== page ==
Vitamin E boosts your immune system and helps your eyes and skin stay healthy. Small amounts of zinc are also good in helping your blood clot and your thyroid work, in addition to helping your vision. Copper helps your bones and teeth grow, protects your cells from damage, and helps your immune system.

Cancer prevention

Peaches are an excellent source of antioxidants. One study showed that consuming peach peels offers the highest level of anticancer phytochemicals, which are plant nutrients important for human nutrition. Antioxidants protect cells from free radical damage that can lead to cancer.

Protection against damage from smoking

Nicotine causes tissue damage and can lead to heart disease, lung disease, and cancer. Researchers found that consuming white-fleshed peach extract could reduce oxidative damage to these organs. The white-fleshed peach extract increased nicotine metabolism and excretion from the bodies of smokers.

Anti-inflammatory benefits

Peaches contain carotenoids, which are plant pigments that act as antioxidants in the body. Carotenoids reduce the risks of cancer, eye disease, and atherosclerosis by providing the body with various nutrients such as vitamin A.

Vitamin A is vital for eye health and optimal immune system functioning. Researchers have found that peach peels contain the highest carotenoid levels, indicating that it's best to consume preparations made from the peel.

Obesity management

Peach blossom tea is used in various cultures for weight loss. One study showed that peach blossom phytochemicals resulted in anti-obesity effects on laboratory mice. The mice were fed peach blossom water for 8 weeks and demonstrated reduced body weight, less abdominal fat, and lower glucose levels. It is unknown whether peach blossom flowers have the same effect on people with obesity.

Peaches provide vitamins A and C. They're a good source of fiber, and they're low in calories. Also, they're excellent sources of:

  • Choline
  • Folate
  • Niacin
  • Magnesium
  • Manganese
  • Phosphorus

Nutrients per serving

One medium-sized peach (a little less than 3 inches across) contains:

  • Calories: 35-60
  • Protein: 1 gram
  • Fat: 0 grams
  • Carbohydrates: 14 grams
  • Fiber: 2 grams
  • Sugar: 12 grams

Things to watch out for

Fresh peaches eaten raw offer the most health benefits. But the peak season for peaches is short (usually between June and August), and they do not keep well. It's important to eat them soon after you buy them.

Canned and frozen peaches are also highly nutritious and available in grocery stores year-round. When buying canned peaches, choose peaches packed in natural juice with no added sugar or artificial sweeteners.

A fresh peach is a sweet, refreshing treat on a summer afternoon. Select firm peaches with deep color and no bruises. Place them in a paper bag on the counter for 1 or 2 days to soften, then enjoy! Once they are ripe and soft, they'll stay in the crisper drawer of your fridge for up to 3 days.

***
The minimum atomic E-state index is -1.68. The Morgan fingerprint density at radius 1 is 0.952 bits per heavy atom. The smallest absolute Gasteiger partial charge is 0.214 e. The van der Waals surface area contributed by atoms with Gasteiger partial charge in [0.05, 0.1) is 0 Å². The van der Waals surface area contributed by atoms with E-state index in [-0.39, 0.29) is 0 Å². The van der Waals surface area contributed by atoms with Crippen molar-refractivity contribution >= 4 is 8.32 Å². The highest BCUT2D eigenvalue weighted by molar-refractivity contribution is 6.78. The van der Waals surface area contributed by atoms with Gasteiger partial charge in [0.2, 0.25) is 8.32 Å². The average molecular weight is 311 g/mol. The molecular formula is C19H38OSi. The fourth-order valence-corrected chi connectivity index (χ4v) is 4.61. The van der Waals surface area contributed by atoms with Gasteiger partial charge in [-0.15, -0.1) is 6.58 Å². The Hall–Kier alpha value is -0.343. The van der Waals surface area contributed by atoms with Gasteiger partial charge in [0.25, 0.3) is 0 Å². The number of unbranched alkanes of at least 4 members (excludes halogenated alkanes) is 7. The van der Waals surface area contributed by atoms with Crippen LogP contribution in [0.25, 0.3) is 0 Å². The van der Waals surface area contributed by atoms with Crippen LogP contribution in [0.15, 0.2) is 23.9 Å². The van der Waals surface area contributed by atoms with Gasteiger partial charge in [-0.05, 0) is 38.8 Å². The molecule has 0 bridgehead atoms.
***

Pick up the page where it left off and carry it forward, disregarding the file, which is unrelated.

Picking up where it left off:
How to safely peel peaches for canning or freezing

  • Choose ripe, mature peaches that are firm or "give" slightly. They should have a strong, sweet smell and a yellowish golden background.
  • To peel, dip peaches in boiling water for 30-60 seconds until their skins loosen. Dip quickly in ice cold water and slip off their skins.

Canning peaches

There are different ways to can peaches. Here's one:

Prepare and boil syrup, using 1/2 to 3/4 cups sugar per quart of water, depending on how sweet you want them. You can also pack peaches in apple juice or white grape juice.

For the cooked method:

  1. Place a drained fruit in a large saucepan with syrup, water, or juice. Bring to boil.
  2. Fill jars with hot fruit and cooking liquid, leaving a 1/2-inch space at the top.
  3. Place halves in layers, cut side down.
  4. Adjust lids and process in a boiling water canner: 20 minutes for pints and 25 minutes for quarts, at altitudes up to 1,000 feet.

For the raw method:

  1. Fill hot jars with a raw fruit, cut side down, and add hot water, juice or syrup, leaving a 1/2-inch space at top.
  2. Adjust lids and process in a boiling water canner: 25 minutes for pints and 30 minutes for quarts, at altitudes up to 1,000 feet.

Freezing peaches

  1. Dissolve 1/4 teaspoon ascorbic acid in 3 tablespoons cold water and add to each quart of peaches to slow darkening.
  2. Add 2/3 cup sugar to each quart (1 1/3 pounds) of prepared fruit.
  3. Stir gently until sugar is dissolved or let stand 15 minutes. Place into containers.
  4. Seal, label, and freeze.

Commercial peach tea is available in any supermarket. You can serve peach tea hot and freshly brewed or over ice for a refreshing beverage. Depending on the brand, tea companies may use the leaves or bark of the peach tree. Other preparations use fruit pulp, peel, juice, or extract. The health properties can vary depending on what part of the plant is used.

Commercially prepared peach tea contains very little nutritional value. However, if you prepare peach tea from scratch using the fruit pulp and peel, peach tea is a rich source of vitamins and minerals.

If you're allergic to fruits such as apples, apricots, plums, and cherries, you may also be allergic to peaches.

Peaches are among the more common fruit allergies and typically cause itching and swelling of your mouth or throat. There have been some cases of anaphylactic reactions. You may want to avoid peaches. Talk to your doctor if you think you may have a fruit allergy.